Are you still a feminist?’ – that was a question asked of me last week by a young woman who had read one of my books.
‘Now there’s a question,’ I thought as I stood at the bus stop tapping a reply into my Blackberry. ‘I was a feminist when I last thought about it – about four years ago – but I don’t know if I still am because what would involve thinking and I haven’t got time for that.’
Motherhood means I can’t think
Since I’ve had entered motherhood and endeavoured to look after my family, earn a living, be a good friend, go to the gym, sing with my jazz band and play the organ (oh, and then there’s the cooking, cleaning, shopping, washing, bill paying, gardening etc), life has been about immediacy – how to get Arch’s shoes on without a fuss so we both get out of the house on time.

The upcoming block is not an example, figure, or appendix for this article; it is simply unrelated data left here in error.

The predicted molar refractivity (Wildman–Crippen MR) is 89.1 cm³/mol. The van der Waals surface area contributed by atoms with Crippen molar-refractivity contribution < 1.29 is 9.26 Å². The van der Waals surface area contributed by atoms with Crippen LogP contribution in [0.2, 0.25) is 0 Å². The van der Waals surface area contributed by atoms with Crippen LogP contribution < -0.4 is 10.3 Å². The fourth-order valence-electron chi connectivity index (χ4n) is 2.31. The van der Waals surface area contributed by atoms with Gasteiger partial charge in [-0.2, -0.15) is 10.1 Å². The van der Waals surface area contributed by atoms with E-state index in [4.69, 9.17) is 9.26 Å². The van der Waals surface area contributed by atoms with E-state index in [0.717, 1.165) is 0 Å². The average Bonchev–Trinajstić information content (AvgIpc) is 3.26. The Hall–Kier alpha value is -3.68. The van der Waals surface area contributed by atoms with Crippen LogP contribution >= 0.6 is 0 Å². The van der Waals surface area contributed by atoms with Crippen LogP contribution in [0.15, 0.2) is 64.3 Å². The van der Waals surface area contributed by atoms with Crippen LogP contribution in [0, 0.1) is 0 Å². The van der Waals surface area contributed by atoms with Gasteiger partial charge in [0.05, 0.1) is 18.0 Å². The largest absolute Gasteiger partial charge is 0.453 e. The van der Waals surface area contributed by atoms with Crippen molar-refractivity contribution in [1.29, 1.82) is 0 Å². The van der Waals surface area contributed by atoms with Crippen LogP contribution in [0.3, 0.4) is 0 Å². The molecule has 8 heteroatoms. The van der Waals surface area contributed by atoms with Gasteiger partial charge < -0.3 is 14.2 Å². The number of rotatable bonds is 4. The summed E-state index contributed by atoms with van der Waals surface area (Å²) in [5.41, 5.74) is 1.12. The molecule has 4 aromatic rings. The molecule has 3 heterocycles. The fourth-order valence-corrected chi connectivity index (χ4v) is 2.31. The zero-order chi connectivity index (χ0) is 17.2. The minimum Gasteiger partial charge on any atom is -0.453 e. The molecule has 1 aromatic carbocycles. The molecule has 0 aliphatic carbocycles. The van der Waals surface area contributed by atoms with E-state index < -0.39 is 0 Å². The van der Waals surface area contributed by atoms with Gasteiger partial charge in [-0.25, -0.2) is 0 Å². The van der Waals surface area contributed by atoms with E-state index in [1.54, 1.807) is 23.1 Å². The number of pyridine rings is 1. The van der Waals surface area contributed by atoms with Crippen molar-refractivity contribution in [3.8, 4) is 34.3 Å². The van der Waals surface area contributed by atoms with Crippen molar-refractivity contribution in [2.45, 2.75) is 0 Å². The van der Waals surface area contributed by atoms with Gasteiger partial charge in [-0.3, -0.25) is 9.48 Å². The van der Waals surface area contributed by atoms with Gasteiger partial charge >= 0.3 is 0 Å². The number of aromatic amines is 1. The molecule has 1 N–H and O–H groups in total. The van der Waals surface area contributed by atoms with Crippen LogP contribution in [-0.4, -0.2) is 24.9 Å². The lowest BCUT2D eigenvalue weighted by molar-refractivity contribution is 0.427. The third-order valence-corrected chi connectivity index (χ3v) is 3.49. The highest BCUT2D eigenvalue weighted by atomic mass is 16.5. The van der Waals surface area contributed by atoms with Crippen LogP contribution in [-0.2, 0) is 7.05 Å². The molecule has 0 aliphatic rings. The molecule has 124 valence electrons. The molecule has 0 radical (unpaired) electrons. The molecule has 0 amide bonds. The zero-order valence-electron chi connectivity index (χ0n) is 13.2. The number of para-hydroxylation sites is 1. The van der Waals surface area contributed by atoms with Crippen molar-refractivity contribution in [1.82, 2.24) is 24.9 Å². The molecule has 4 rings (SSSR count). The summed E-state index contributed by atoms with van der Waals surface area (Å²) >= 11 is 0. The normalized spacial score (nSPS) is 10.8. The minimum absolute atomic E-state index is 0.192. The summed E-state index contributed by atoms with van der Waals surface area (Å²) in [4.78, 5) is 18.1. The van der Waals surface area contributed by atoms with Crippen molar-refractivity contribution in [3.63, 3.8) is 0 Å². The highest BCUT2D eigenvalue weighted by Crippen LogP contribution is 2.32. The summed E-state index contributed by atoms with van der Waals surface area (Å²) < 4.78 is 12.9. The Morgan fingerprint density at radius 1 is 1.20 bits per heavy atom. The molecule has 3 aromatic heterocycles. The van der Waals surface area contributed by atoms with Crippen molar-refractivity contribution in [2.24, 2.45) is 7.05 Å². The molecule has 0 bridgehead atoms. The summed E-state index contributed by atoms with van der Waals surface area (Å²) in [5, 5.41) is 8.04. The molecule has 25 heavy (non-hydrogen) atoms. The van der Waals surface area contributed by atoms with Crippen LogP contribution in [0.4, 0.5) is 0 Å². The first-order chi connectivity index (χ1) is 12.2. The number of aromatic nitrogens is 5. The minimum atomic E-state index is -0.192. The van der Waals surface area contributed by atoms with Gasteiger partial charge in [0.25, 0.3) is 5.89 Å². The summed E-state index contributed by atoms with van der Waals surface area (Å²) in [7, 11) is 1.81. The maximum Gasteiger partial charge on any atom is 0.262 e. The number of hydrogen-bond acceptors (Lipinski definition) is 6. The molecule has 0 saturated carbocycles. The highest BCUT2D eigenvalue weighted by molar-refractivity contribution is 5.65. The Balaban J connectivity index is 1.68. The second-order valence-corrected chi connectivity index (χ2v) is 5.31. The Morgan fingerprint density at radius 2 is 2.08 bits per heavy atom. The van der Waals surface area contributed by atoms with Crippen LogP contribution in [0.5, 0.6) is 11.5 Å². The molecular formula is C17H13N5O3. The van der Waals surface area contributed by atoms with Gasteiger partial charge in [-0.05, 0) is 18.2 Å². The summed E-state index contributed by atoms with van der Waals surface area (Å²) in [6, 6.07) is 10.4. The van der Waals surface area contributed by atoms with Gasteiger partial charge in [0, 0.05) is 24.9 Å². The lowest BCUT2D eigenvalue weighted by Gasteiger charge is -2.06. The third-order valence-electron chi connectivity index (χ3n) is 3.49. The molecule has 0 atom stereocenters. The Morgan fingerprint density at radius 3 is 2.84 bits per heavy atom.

My only time for reflection is when I’m waiting for a bus. I use those moments to strategise: ‘If Arch is going to Oscar’s party on Saturday, I’ve got to buy a present. The only window I have for doing that is before work on Monday, which means I won’t be able to go to the gym, which means I’ll have to go on Sunday night, which means I can’t take him to see Sheila.’
Backlog in the brain
All the time this is going on, some part of my brain is building up a backlog or things I would like to reflect upon – how has being a mum affected my feminism? If giving birth is both so horrific and so natural what does that say about the nature of nature? If my brain is no longer what it was, does that mean I am no longer the person I was or is there more to me than my cognitive functions?
I feel as though I’m living on borrowed thinking. It’s as though I’m using Internet Explorer 6 and keep seeing the prompts to update my browser but don’t have time to press the button.
Can you be a feminist if you can’t think? That’s one to add to my list. Right – must load that washing machine.